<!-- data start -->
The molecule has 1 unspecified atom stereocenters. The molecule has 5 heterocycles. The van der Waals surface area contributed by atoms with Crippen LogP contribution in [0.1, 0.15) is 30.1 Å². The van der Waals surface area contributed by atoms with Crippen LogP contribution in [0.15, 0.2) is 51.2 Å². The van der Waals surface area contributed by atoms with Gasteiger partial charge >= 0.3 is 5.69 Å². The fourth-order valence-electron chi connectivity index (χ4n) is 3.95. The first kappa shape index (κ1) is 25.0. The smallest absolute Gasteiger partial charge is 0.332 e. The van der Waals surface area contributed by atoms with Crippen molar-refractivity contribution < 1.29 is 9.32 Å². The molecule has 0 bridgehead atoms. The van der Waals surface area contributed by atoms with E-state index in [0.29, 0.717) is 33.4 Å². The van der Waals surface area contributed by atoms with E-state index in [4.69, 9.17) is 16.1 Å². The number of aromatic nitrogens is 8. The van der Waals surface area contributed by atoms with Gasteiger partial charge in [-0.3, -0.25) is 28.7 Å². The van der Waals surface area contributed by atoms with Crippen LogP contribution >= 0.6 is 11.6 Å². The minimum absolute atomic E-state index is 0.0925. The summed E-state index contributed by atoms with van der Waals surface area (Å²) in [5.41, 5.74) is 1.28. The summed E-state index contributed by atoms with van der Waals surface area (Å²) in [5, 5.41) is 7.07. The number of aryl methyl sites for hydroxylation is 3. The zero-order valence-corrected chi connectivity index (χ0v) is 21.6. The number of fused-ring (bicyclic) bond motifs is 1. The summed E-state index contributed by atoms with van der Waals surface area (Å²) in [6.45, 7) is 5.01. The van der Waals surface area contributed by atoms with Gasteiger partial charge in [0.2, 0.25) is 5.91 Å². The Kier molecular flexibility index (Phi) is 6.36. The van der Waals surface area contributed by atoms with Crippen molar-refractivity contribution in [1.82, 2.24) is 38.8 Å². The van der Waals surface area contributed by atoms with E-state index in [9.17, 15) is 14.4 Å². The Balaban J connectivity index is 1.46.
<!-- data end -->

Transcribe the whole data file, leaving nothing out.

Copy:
The molecule has 1 unspecified atom stereocenters. The molecule has 5 heterocycles. The van der Waals surface area contributed by atoms with Crippen LogP contribution in [0.1, 0.15) is 30.1 Å². The van der Waals surface area contributed by atoms with Crippen LogP contribution in [0.15, 0.2) is 51.2 Å². The van der Waals surface area contributed by atoms with Gasteiger partial charge >= 0.3 is 5.69 Å². The fourth-order valence-electron chi connectivity index (χ4n) is 3.95. The first kappa shape index (κ1) is 25.0. The smallest absolute Gasteiger partial charge is 0.332 e. The van der Waals surface area contributed by atoms with Crippen molar-refractivity contribution < 1.29 is 9.32 Å². The molecule has 0 bridgehead atoms. The van der Waals surface area contributed by atoms with E-state index in [0.29, 0.717) is 33.4 Å². The van der Waals surface area contributed by atoms with E-state index in [4.69, 9.17) is 16.1 Å². The number of aromatic nitrogens is 8. The van der Waals surface area contributed by atoms with Gasteiger partial charge in [-0.3, -0.25) is 28.7 Å². The van der Waals surface area contributed by atoms with Crippen LogP contribution >= 0.6 is 11.6 Å². The minimum absolute atomic E-state index is 0.0925. The summed E-state index contributed by atoms with van der Waals surface area (Å²) in [5.41, 5.74) is 1.28. The summed E-state index contributed by atoms with van der Waals surface area (Å²) in [5, 5.41) is 7.07. The number of aryl methyl sites for hydroxylation is 3. The zero-order valence-corrected chi connectivity index (χ0v) is 21.6. The number of fused-ring (bicyclic) bond motifs is 1. The summed E-state index contributed by atoms with van der Waals surface area (Å²) in [6.45, 7) is 5.01. The van der Waals surface area contributed by atoms with Gasteiger partial charge in [0.2, 0.25) is 5.91 Å². The Kier molecular flexibility index (Phi) is 6.36. The van der Waals surface area contributed by atoms with Crippen molar-refractivity contribution in [1.82, 2.24) is 38.8 Å². The van der Waals surface area contributed by atoms with E-state index in [9.17, 15) is 14.4 Å². The Balaban J connectivity index is 1.46.